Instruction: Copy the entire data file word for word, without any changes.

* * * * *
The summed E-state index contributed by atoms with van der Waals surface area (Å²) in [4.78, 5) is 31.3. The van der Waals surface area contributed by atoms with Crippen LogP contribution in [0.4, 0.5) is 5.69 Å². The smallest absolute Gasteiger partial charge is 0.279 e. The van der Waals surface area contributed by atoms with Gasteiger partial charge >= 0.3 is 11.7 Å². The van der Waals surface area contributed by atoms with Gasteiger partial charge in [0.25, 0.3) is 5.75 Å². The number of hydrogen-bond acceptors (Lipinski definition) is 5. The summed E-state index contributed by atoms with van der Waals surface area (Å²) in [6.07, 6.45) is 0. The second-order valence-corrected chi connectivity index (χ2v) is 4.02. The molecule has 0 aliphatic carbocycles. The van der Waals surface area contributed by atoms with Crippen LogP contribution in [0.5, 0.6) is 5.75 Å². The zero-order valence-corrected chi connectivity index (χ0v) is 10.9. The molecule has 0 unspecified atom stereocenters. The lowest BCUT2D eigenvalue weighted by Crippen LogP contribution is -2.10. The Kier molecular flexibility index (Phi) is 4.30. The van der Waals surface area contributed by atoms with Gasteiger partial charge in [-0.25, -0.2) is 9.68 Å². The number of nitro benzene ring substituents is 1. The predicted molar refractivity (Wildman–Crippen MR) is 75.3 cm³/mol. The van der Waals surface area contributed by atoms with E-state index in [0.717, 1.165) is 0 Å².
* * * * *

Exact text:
The summed E-state index contributed by atoms with van der Waals surface area (Å²) in [4.78, 5) is 31.3. The van der Waals surface area contributed by atoms with Crippen LogP contribution in [0.4, 0.5) is 5.69 Å². The smallest absolute Gasteiger partial charge is 0.279 e. The van der Waals surface area contributed by atoms with Gasteiger partial charge >= 0.3 is 11.7 Å². The van der Waals surface area contributed by atoms with Gasteiger partial charge in [0.25, 0.3) is 5.75 Å². The number of hydrogen-bond acceptors (Lipinski definition) is 5. The summed E-state index contributed by atoms with van der Waals surface area (Å²) in [6.07, 6.45) is 0. The second-order valence-corrected chi connectivity index (χ2v) is 4.02. The molecule has 0 aliphatic carbocycles. The van der Waals surface area contributed by atoms with Crippen LogP contribution in [0.5, 0.6) is 5.75 Å². The zero-order valence-corrected chi connectivity index (χ0v) is 10.9. The molecule has 0 unspecified atom stereocenters. The lowest BCUT2D eigenvalue weighted by Crippen LogP contribution is -2.10. The Kier molecular flexibility index (Phi) is 4.30. The van der Waals surface area contributed by atoms with Gasteiger partial charge in [-0.25, -0.2) is 9.68 Å². The number of nitro benzene ring substituents is 1. The predicted molar refractivity (Wildman–Crippen MR) is 75.3 cm³/mol. The van der Waals surface area contributed by atoms with E-state index in [0.717, 1.165) is 0 Å².